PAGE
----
NBA, Player's Association work to avoid lockout


NBA, Player's Association work to avoid lockout

By A. Sherrod Blakely

LOS ANGELES As expected, the NBA and the player's union met on Friday during all-star weekend for about two hours in Beverly Hills, Calif.

And as expected, no consensus was reached on the best course of action to avoid a lockout with the current deal between the two factions set to expire June 30.

Union Executive Director Billy Hunter and union president Derek Fisher met with the media following Friday's meeting with the ownership.

Fisher described the meeting as "constructive," with both sides showing a "commitment to trying to get this process done."

That will be easier said than done.

Because the NBA is looking for significant changes to the new CBA, avoiding a work stoppage will be difficult.

A hard salary cap, changes to the way guaranteed contracts are done, salary cuts and revenue sharing were among the topics discussed between the two sides.

"We talked about our willingness to negotiate and get a deal," Hunter said. "We spelled out some things we thought were impediments to getting a deal."

The fact that both sides are having dialogue is a definite sign of progress after some acrimonious exchanges a year ago.

Paul Pierce is the Celtics' union representative.

Although he was relatively new to the league, Pierce said he did attend meetings prior to the league's last work stoppage that delayed the start of the 1998-1999 season.

"I was part of it in 1998. I was a rookie, so I didn't know too much about it but I attended meetings," Pierce said. "This year, the players are really unified and carrying our league forward in the future. Not only veterans such as myself, but the young guys which is going to make itassociation we're trying to make the league great moving forward."

Avoiding a lockout would certainly help those efforts along.

While there are many who are pessimistic about a deal being struck between the players and the owners, Miami's LeBron James remains hopeful.

"I'm optimistic about it," he said. "Hopefully both sides can come away with an agreement that benefits both sides. No one wants to see a lockout, not the fans, not the players, not the owners. This game is too big and everyone enjoys it so much. Hopefully things can get situated before the start of the season."

A. Sherrod Blakely can be reached at Follow Sherrod on Twitter at http:twitter.comsherrodbcsn

Horford's all-around play key in first regular season game with Celtics

Horford's all-around play key in first regular season game with Celtics

BOSTON – The Al Horford love fest continues with the veteran big man delivering yet another impressive performance for the Boston Celtics.

And this one?

Unlike his play in the preseason, Wednesday night's game counts.

Horford’s all-around play was pivotal to Boston holding on for a 122-117 victory over the Brooklyn Nets.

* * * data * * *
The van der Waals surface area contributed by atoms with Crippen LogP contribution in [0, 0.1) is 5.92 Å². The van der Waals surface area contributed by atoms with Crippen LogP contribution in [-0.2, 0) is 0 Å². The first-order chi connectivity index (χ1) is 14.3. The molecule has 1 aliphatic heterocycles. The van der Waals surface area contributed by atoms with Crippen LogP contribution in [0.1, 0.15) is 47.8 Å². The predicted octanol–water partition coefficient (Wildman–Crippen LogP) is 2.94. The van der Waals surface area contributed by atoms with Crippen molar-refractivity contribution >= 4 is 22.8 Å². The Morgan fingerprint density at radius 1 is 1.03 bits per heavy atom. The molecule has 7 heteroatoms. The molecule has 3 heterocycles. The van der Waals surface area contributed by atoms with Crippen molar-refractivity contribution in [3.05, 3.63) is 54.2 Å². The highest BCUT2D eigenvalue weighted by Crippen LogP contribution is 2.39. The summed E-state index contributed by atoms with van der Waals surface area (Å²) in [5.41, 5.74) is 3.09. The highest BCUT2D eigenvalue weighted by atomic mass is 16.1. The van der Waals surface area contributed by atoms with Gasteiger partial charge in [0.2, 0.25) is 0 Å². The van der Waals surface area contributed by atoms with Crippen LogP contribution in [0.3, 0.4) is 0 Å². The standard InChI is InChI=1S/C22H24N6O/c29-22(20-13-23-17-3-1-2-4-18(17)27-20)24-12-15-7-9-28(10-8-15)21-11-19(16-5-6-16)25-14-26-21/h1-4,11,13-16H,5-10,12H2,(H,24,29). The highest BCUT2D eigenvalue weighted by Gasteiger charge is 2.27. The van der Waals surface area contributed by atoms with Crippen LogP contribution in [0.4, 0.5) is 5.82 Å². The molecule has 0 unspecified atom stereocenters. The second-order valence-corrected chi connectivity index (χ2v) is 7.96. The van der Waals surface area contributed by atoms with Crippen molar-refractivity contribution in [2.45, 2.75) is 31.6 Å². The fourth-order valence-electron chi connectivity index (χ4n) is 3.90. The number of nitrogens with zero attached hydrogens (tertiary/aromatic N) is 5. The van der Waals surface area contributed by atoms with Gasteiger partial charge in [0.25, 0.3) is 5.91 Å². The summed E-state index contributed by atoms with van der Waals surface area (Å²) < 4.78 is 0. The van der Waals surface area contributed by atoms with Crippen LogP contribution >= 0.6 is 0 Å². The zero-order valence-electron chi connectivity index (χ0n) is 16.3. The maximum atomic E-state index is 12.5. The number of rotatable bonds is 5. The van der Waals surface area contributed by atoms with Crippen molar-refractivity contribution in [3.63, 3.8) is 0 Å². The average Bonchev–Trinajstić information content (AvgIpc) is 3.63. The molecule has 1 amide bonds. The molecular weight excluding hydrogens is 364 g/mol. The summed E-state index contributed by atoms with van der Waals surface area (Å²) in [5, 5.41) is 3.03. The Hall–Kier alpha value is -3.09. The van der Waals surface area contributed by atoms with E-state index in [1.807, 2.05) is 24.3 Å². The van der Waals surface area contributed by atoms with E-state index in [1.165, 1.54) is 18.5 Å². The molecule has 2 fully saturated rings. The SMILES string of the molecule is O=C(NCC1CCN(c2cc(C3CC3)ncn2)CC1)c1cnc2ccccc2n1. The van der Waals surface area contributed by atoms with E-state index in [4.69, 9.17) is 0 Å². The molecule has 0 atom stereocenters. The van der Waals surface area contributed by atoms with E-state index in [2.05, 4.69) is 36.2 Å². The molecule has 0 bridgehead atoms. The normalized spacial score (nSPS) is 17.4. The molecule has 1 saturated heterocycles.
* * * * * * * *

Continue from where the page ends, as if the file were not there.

CELTICS 122, NETS 117:

The four-time All-Star made several high-basketball IQ-type plays that in hindsight, were major key moments in Boston pushing its lead to as many as 23 points.

In the third quarter with Boston ahead 71-65, Horford took advantage of Brooklyn closing out too hard on him and drove into the lane. As the Nets defenders collapsed to take away a shot attempt in the lane, Horford swung the ball to Jae Crowder whose jumper triggered a 14-5 run.

Boston would lead by double figures until the last couple of minutes of the game.

“We have to keep playing the right way, for 48 minutes,” Horford said when asked about the team’s late-game collapse.

The late-game struggles aside, there was a lot to like about how the Celtics played throughout the first 40 minutes.

And a big part of that strong play has to be credited to Horford whose ability to help keep the ball moving allowed the Celtics to finish with 36 assists on 48 made field goals, the kind of opening night assist numbers that haven’t been seen around these parts in decades.

Horford was among those getting into the act, scoring 11 points to go with five rebounds and six assists.

To see him racking up guard-like assist numbers isn’t unusual when you consider he was third in the league last season in assists per game (3.2) for a center.

“Guys were moving the ball very well,” Horford said. “It’s kind of contagious.”

Said Crowder: “I never saw coaches clap on a three-second call. We moved the ball in the first quarter so much we got a three-second call. We passed up a lot of open shots. It just shows how unselfish we are playing as a unit.”

And while that selfless brand of basketball was on display at times last season, the addition of Horford seems to have taken it to another level.

“He opens the floor, he makes it easier for everybody; he’s always in the right spots, he’s a threat at all times,” said Boston’s Isaiah Thomas. “He can hit the 3, hit the mid-range, and also post up so he has the full package; a guy that makes it easy for everybody.”